Oil, metal inflation play 'heavier' role in hard goods' costs

SNEWS takes a look at inflation pressures on fitness, outdoor and wintersports hard goods. Unlike inflating apparel costs, which we covered in March, rising oil and metal prices play literally a heavier role for hard goods.
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At Exercise & Leisure, a specialty fitness retail shop in Cincinnati, Ohio, owner Mark Becker increasingly prefers doing business with fitness equipment manufacturer Bodycraft, just a two-hour drive up Interstate 71 in Columbus.

Beyond Bodycraft making quality products and being a fellow Buckeye business, there’s the advantage of proximity, Becker recently told SNEWS. The short travel distance helps keep freight costs down as fuel prices continue to climb--especially when the equipment being shipped frequently weighs in at 200 pounds or more.

The rising cost of freight is just one pressure point for fitness, outdoor and wintersports manufacturers and retailers battling the inflating costs of building and selling hard goods.

Inflation--basically a situation of too much money chasing too few goods--is becoming a key issue for most product categories in our industries in 2011 and beyond. SNEWS is tracking the trend throughout the year with a series of stories. In early March, we looked at the increasing price pressures on apparel. This month, we take a look at hard goods, which face similar inflation factors, such as increased labor costs and a depreciating dollar, but are more affected by higher oil and metal prices.

“Black gold” on the rise, again

Combating record-high oil prices is a fresh memory for many manufacturers and retailers. Three years ago in July 2008, crude oil hit record-high prices near $140 a barrel.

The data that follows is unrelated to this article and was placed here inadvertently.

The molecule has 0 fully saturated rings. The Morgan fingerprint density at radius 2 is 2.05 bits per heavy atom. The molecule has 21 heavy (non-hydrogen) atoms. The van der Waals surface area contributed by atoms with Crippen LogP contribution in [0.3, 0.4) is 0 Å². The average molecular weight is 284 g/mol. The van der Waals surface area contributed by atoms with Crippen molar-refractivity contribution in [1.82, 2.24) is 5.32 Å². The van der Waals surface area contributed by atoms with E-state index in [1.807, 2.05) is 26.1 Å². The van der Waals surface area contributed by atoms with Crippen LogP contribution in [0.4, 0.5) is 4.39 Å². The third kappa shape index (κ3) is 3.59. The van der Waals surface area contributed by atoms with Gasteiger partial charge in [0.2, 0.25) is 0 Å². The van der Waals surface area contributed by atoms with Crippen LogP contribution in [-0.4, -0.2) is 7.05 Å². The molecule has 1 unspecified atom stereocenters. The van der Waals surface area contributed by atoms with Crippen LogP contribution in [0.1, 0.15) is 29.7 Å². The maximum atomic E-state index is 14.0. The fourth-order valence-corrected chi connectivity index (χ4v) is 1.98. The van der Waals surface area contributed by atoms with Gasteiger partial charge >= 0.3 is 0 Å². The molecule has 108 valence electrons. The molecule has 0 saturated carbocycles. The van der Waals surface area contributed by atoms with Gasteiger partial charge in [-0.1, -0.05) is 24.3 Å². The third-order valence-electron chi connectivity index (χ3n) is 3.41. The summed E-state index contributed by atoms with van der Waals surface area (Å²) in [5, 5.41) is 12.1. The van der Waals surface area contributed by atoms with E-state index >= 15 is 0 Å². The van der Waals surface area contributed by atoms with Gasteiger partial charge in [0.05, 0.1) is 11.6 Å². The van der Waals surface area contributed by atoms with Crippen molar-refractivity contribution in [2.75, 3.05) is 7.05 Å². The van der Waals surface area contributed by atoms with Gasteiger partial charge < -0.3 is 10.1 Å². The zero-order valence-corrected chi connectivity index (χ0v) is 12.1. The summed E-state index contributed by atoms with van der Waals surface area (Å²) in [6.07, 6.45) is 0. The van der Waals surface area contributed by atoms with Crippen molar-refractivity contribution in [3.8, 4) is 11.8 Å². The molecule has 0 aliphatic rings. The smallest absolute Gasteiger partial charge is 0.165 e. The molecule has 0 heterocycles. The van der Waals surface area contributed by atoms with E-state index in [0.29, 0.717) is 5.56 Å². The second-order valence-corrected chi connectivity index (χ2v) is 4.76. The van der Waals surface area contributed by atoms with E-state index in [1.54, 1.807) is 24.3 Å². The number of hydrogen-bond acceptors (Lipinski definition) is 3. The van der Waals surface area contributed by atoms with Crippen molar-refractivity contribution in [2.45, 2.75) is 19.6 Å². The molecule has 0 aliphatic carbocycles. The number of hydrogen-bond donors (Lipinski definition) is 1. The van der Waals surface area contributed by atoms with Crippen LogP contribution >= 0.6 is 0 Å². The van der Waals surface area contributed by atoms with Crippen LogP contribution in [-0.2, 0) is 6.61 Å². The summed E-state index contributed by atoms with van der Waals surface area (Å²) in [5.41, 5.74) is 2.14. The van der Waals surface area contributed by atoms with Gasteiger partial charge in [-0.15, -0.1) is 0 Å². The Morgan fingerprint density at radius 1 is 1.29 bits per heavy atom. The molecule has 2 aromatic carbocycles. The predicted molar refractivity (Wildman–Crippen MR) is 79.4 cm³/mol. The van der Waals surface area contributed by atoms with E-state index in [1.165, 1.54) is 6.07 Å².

But the economic downturn and investor speculation showed how fickle the commodity is, as oil prices plummeted to as low as $35 a barrel six months later when demand dropped.

As of late April 2011, oil has crept back up to near $110 per barrel.

For fitness, outdoor and wintersports hard goods, the higher cost of oil creates a double-whammy of price pressures--one in product materials made with oil, the other in freight.

“The cost of plastics, or any material related to petroleum, we’ve seen rise at least 20 percent this year,” said Mark Ritchie, vice president of operations at Salt Lake City, Utah-based Black Diamond Equipment, which makes climbing, outdoor and skiing hard goods. The company has also seen increases in its aluminum parts.

As the rising price of textiles is to apparel, the rising price of metals is to hard goods. Aluminum (up 14 percent), copper (up 20 percent) and steel (up 30 percent) all continue to rise from last year’s prices as demand increases.

Besides the fact that many hard goods contain oil and metal materials, they also have the disadvantage of being heavier products. Those extra pounds mean higher shipping costs, and a larger burden for hard goods today as the costs of freight continues to rise with increasing fuel prices--averaging $3.84 a gallon for regular unleaded and $4.10 a gallon for diesel.

“It ends up being double the transportation cost for us,” said Steve Kelly, CEO of Bob Block Fitness a specialty retailer in Indianapolis, Ind. “We see it when the product comes in, and then when it goes out for delivery to the consumer.”

Kelly said a typical treadmill, boxed on a pallet, is 350 pounds – “and if it’s coming from the West Coast, that’s about $400, from the Midwest, maybe about $200. That all eats into our margin. It’s hard to pass onto the consumer, because they don’t see that side of it.”